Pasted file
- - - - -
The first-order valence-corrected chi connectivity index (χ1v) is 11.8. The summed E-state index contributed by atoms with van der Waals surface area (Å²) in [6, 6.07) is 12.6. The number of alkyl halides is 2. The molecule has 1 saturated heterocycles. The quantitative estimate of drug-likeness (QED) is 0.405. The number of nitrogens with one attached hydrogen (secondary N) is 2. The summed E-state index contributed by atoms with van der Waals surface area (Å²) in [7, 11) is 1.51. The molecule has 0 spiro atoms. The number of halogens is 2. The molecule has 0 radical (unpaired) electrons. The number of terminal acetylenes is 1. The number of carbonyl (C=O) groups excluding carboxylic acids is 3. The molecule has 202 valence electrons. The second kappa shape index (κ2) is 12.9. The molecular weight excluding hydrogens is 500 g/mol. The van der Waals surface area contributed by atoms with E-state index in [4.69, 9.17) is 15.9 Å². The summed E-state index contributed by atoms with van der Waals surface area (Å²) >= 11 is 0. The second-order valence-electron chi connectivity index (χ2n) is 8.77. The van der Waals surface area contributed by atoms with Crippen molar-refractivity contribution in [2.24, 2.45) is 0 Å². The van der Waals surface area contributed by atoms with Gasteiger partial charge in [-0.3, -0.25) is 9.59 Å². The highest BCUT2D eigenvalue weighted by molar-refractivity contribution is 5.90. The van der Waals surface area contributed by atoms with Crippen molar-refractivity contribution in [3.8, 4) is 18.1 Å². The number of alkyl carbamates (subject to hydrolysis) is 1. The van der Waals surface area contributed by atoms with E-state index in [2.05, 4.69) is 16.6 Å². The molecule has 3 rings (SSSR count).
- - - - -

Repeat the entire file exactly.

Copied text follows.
The first-order valence-corrected chi connectivity index (χ1v) is 11.8. The summed E-state index contributed by atoms with van der Waals surface area (Å²) in [6, 6.07) is 12.6. The number of alkyl halides is 2. The molecule has 1 saturated heterocycles. The quantitative estimate of drug-likeness (QED) is 0.405. The number of nitrogens with one attached hydrogen (secondary N) is 2. The summed E-state index contributed by atoms with van der Waals surface area (Å²) in [7, 11) is 1.51. The molecule has 0 spiro atoms. The number of halogens is 2. The molecule has 0 radical (unpaired) electrons. The number of terminal acetylenes is 1. The number of carbonyl (C=O) groups excluding carboxylic acids is 3. The molecule has 202 valence electrons. The second kappa shape index (κ2) is 12.9. The molecular weight excluding hydrogens is 500 g/mol. The van der Waals surface area contributed by atoms with E-state index in [4.69, 9.17) is 15.9 Å². The summed E-state index contributed by atoms with van der Waals surface area (Å²) >= 11 is 0. The second-order valence-electron chi connectivity index (χ2n) is 8.77. The van der Waals surface area contributed by atoms with Crippen molar-refractivity contribution in [2.24, 2.45) is 0 Å². The van der Waals surface area contributed by atoms with Gasteiger partial charge in [-0.3, -0.25) is 9.59 Å². The highest BCUT2D eigenvalue weighted by molar-refractivity contribution is 5.90. The van der Waals surface area contributed by atoms with Crippen molar-refractivity contribution in [3.8, 4) is 18.1 Å². The number of alkyl carbamates (subject to hydrolysis) is 1. The van der Waals surface area contributed by atoms with E-state index in [2.05, 4.69) is 16.6 Å². The molecule has 3 rings (SSSR count).